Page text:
A period of home-based self-isolation is an ideal time to declutter not only your cupboards, but also your finances. Justmoney offers ten tips to get your started.
Decluttering ‒ getting rid of what you don’t like, don’t use or don’t need ‒ is encouraged by everyone from ancient feng shui practitioners to modern consultants like Marie Kondo, the Japanese author of the bestselling book The Life-Changing Magic of Tidying Up.
Decluttering is believed to give you a fresh perspective, make you feel lighter and more motivated, and even enhance your decision-making and well-being.
However, can tidying up your finances have the same impact as tidying up your cupboards? Sarah Nicholson, commercial manager of personal finance website Justmoney, thinks there are indeed benefits.
She feels that in the same way that having a clutter-free, organised home can be liberating, a debt-free and organised financial life can be very freeing indeed. You will feel more in control of your spending and can allocate your hard-earned cash to what is really important for you.
Get going …
Piles of statements stuffed into drawers, and guarantees going mouldy in the garage, will only raise your blood pressure. Allocate time to sort through grungy folders and records. Shred what you don’t need to avoid identify theft.
Locate and safely store important documents such as birth and marriage certificates, passports, and car registration certificates. Taxpayers must also keep records and supporting documents for five years from the date on which SARS received the tax assessment for that year.
Electronic statements reduce the amount of paper you have to process or shred, and are better for the environment. Set up folders on your device so that you can easily locate mail.
Stick to a system
Some people have the time to do a daily check on bills and balances, many find it more realistic to process a batch of paperwork in one go, say once a week. The important thing is to stick to a system that works for you. Log into your bank account to check balances, pay your bills, and generally keep track to help avoid potential problems. Consider automating some payments.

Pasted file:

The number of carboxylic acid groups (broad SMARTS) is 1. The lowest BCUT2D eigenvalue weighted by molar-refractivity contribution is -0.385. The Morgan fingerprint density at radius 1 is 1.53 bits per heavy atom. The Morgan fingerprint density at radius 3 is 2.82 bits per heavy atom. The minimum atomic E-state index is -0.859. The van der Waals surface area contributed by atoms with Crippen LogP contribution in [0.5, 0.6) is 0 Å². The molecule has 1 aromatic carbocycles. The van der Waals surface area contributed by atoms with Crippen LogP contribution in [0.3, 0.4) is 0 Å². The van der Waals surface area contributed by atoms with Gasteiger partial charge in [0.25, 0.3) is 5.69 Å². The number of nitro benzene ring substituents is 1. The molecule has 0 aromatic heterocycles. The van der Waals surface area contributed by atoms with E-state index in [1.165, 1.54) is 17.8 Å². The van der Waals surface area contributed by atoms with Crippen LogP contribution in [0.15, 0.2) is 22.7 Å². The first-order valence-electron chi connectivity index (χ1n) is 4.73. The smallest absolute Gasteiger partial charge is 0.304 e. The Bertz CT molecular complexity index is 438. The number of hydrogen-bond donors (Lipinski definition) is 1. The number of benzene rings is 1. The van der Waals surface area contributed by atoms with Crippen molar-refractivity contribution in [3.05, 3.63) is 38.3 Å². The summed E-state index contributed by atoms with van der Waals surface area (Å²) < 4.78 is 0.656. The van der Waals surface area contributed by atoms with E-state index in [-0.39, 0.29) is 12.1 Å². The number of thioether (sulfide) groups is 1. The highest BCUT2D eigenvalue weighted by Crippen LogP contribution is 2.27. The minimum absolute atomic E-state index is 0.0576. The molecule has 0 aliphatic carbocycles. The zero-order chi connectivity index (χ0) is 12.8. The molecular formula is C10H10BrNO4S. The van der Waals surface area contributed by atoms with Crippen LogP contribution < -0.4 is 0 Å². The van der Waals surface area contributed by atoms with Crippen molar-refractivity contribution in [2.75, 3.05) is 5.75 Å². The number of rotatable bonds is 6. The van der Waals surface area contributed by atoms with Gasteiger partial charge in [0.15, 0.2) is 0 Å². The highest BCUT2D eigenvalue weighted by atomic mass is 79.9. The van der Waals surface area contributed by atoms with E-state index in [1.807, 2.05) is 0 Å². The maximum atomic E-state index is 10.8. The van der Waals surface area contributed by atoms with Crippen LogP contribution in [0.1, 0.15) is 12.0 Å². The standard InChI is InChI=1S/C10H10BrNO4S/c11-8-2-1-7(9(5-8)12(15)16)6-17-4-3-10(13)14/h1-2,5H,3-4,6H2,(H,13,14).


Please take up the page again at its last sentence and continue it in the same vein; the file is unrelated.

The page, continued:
Check where your money goes
Download a money app or write down what you spend in a notebook. This way you can’t evade the evidence. Does a large amount go on eating out and bookings on ride-sharing apps? Dig deep and get to the root of your spending habits.
Sitting down with your significant other or holding a family meeting to talk about finances can lead to agreement on priorities and cost-cutting. Debt consolidation may be a lifesaver, with one affordable monthly repayment, giving more breathing room and protecting assets from repossession. Find out more about debt consolidation here.
Decide what you really need
Check what policies and investments you hold and whether these still suit your circumstances. You could be paying too much for car insurance, and too little on life insurance, for example. Read up about different types of insurance or get in touch with home, car insurance and health experts here.
Trim the excess
Do you really need four credit cards, a gym membership you never use, and investments with a range of service providers? Reducing these numbers can give you a clearer idea of where your money goes and will cut the amount of mail you receive.
Determining what is really important to you will encourage you not to fritter away money. Use the Justmoney budget calculator to help plan your finances here.
Keep up the momentum. “Decluttering and organising must be ongoing, but the payoffs are well worth it,” says Nicholson. “Break up a big job into a series of small tasks, and you will remain ahead of the game. Marie Kondo’s goal is to help more people live a life that ‘sparks joy’. Revel in knowing you have freed up your finances to do things that bring you more contentment and happiness.”
For more info: Justmoney … access the website here.